Jonathan Author of Robopenguins

Testing Cross Compiling with QEMU

Having to frequently set up cross-compilers, I figured it would be interesting to write out my current understanding and see what gaps I have. I found it educational to set up some very basic tests with QEMU to see if things actually work like I’d expect.

I’m by no means an expert here, so I’m sure I’m going to show my ignorance a bit, since this covers a pretty large range of topics that I only have peripheral knowledge of.

What is Cross Compiling?

For compiled languages like C/C++ the compiler takes the source code and translates it into processor instructions. Typically, the compiled software is meant to run on machines similar to the one that did the compiling. Targeting a different sort of system is cross compiling.

A lot of my initial confusion came from the wide variety of cross compiling scenarios that occur.

  • Compiling for a different processor architecture (x86 machine targeting Arm)
  • Compiling for a different OS (Windows compiling Linux code)
  • Compiling for a different set of core libraries (glibc comes up in Linux)

There’s some nuance here since some instruction sets are backwards compatible (x64 and x86), and some operating systems can provide some levels of emulation.

Basically it comes down to whether the OS can correctly interpret the layout of the executable, and whether the machine instructions are compatible with the processor.

Choosing a Cross Compiler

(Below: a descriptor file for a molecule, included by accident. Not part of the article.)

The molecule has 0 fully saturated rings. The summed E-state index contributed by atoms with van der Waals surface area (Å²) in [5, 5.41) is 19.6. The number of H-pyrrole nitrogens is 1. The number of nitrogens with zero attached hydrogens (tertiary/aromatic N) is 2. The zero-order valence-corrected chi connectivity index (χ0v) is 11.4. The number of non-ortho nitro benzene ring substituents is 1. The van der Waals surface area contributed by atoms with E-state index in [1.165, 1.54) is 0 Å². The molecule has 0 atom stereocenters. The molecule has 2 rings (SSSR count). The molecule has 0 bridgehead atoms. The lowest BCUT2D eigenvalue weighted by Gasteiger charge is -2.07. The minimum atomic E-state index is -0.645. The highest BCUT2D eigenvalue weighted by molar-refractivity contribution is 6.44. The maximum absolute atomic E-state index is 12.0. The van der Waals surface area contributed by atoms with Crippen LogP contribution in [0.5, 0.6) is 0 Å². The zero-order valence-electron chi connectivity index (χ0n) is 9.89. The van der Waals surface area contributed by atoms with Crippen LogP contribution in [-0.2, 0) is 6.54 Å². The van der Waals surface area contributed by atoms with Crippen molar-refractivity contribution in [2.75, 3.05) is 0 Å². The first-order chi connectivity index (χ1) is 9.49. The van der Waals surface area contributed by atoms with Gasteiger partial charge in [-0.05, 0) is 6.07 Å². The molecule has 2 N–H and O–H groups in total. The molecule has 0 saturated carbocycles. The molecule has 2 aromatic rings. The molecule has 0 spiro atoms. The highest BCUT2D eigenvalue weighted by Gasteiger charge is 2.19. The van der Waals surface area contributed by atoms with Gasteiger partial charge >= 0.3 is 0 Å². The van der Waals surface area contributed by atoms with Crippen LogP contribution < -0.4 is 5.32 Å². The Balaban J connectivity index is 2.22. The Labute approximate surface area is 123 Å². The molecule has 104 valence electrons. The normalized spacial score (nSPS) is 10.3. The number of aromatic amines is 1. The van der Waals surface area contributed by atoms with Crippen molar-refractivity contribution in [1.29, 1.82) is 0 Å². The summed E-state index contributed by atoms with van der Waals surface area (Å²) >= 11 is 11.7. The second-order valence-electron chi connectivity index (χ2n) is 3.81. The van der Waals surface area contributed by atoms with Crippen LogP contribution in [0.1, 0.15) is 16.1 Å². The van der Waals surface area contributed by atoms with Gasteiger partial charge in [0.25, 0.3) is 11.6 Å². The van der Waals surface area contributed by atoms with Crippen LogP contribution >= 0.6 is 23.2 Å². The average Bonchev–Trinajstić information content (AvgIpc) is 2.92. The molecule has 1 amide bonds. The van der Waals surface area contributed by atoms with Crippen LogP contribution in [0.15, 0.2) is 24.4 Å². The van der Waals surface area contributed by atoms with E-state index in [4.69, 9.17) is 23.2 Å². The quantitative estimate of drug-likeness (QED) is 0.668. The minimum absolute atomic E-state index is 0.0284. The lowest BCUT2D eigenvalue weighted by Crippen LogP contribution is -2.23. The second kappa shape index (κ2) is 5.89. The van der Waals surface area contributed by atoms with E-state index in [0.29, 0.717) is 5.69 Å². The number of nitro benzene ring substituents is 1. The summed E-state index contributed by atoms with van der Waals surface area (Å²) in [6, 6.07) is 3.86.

Choosing a cross compiler mostly comes down to understanding the system where you want to run your binary.

  1. Are there well supported application specific toolchains? For instance Android Studio, or the Arduino IDE. Since these are already tuned for the common used cases, they are a lot easier to set up then more flexible toolchains.
  2. For a more generic cross compiler like GCC, you need to make sure the tool supports the processor and OS you’re targetting. GCC has a naming convention that captures this. From

    Unix cross compiler naming conventions can seem mystifying. If you search for an ARM compiler, you might stumble across the following toolchains: arm-none-linux-gnueabi, arm-none-eabi, arm-eabi, and arm-softfloat-linux-gnu, among others. This might leave you wondering about the method to the naming madness. Unix cross compilers are loosely named using a convention of the form arch[-vendor][-os]-abi. The arch refers to the target architecture, which in our case is ARM. The vendor nominally refers to the toolchain supplier. The os refers to the target operating system, if any, and is used to decide which libraries (e.g. newlib, glibc, crt0, etc.) to link and which syscall conventions to employ. The abi specifies which application binary interface convention is being employed, which ensures that binaries generated by different tools can interoperate.

  3. Are you trying to build a single binary, or a whole system? Tools like Buildroot and Yacto will build an entire system image including the OS and common utilities for a cross compilation target.